Patriot Missiles Paired With Naval Vertical Launchers Pitched By Lockheed

Firing PAC-3 MSE missiles from the Mk 41 Vertical Launch system opens up new opportunities at sea and on land.

byJoseph Trevithick| PUBLISHED Jan 10, 2023 5:17 PM
Patriot Missiles Paired With Naval Vertical Launchers Pitched By Lockheed
Lockheed Martin
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Lockheed Martin has presented a new way of employing the company's highly capable Patriot PAC-3 Missile Segment Enhancement surface-to-air missile, firing it from a Mk 41 Vertical Launch System cell. This combination would open a door to potentially adding this missile to the arsenal of dozens of current and future warships in service around the world, including with the U.S. Navy. In addition, it could allow any ground-based variant or derivative of the Mk 41, such as ones the U.S. Army and U.S. Navy are developing, to fire these interceptors, in addition to various other missiles.

A model of a PAC-3 Missile Segment Enhancement (MSE) missile being fired from a Mk 41 Vertical Launch System (VLS) cell is currently on display at the Surface Navy Association's annual National Symposium, which opened today in Northern Virginia. Aaron-Matthew IL, a freelancer covering the event for Naval News, shared pictures of the display on Twitter.

A QR code on a placard seen at the event leads to a website with more information about the PAC-3 MSE missile, but no additional details about the combination of that weapon with the Mk 41 VLS. The War Zone has reached out to Lockheed Martin for more on this development.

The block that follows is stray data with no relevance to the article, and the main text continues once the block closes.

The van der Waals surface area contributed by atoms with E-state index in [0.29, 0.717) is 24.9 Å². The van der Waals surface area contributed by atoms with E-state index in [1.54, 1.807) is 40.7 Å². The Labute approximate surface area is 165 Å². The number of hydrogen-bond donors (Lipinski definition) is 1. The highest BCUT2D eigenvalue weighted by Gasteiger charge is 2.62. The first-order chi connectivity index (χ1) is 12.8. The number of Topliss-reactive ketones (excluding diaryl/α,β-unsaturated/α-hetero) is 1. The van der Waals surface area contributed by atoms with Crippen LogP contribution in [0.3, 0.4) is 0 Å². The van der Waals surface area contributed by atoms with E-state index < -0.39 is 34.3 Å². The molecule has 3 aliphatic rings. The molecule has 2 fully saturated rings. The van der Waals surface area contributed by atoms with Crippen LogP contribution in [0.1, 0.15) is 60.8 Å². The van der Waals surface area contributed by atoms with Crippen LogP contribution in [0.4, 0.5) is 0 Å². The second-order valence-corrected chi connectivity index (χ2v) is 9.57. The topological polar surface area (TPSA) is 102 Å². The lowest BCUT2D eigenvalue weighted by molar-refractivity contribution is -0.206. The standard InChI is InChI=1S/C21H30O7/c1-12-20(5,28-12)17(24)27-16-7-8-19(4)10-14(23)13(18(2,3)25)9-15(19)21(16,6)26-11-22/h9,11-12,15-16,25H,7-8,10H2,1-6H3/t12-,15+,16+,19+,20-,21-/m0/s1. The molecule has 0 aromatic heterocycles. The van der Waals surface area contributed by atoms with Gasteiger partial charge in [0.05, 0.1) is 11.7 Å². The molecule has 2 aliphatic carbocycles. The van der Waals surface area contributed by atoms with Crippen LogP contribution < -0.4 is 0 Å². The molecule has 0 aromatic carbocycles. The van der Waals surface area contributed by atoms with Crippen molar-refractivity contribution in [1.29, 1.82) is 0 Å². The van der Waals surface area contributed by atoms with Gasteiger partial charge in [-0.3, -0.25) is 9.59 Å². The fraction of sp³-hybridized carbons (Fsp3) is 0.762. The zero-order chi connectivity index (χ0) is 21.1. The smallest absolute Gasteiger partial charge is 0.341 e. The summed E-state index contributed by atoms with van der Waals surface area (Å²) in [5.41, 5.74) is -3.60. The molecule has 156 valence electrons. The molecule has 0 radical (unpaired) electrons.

The two separate components are, of course, very well known.

PAC-3 MSE, which entered full-rate production for the U.S. Army and other customers in 2018, is the latest interceptor in the Patriot family and can be employed against aircraft, cruise missiles, and certain lower-tier ballistic missiles. Unlike earlier Patriot types, all versions of the PAC-3 are smaller, so-called hit-to-kill weapons that destroy their targets by physically impacting them, rather than with an explosive warhead of some kind. The MSE variant incorporates features that give the interceptor additional performance, including increased maneuverability, and improved accuracy, as you can read more about here.

Lockheed Martin
Lockheed Martin

Variants of the Mk 41 VLS, another Lockheed Martin product, have been in service with the U.S. Navy and other naval forces around the world since the 1980s. The Mk 41 is already capable of firing a wide array of different surface-to-air, anti-ship, and land-attack missiles, depending on its exact configuration. Lockheed Martin also offers a bolt-on version of the Mk 41 that is designed to be readily integrated onto various types of ships and fires missiles obliquely.

It is worth noting that the standard PAC-3 MSE is 19 feet long, but it's unclear whether this remains the same in the vertical launch configuration. It's not clear if the PAC-3 MSE requires some kind of additional booster motor to work with the Mk 41, which would increase its overall length. If the length is unchanged, it could be compatible with both the "tactical" and "strike-length" versions of the Mk 41, which have launch cells that are just over 22 feet and 25.25 feet long, respectively.

A graphic showing various missiles already compatible with the tactical and strike-length versions of the Mk 41. Lockheed Martin

The PAC-3's smaller form factor compared to earlier Patriot missile types already allows more interceptors to be loaded on standard ground-based launchers.

A graphic showing various loadout options for existing ground-based Patriot launchers. Lockheed Martin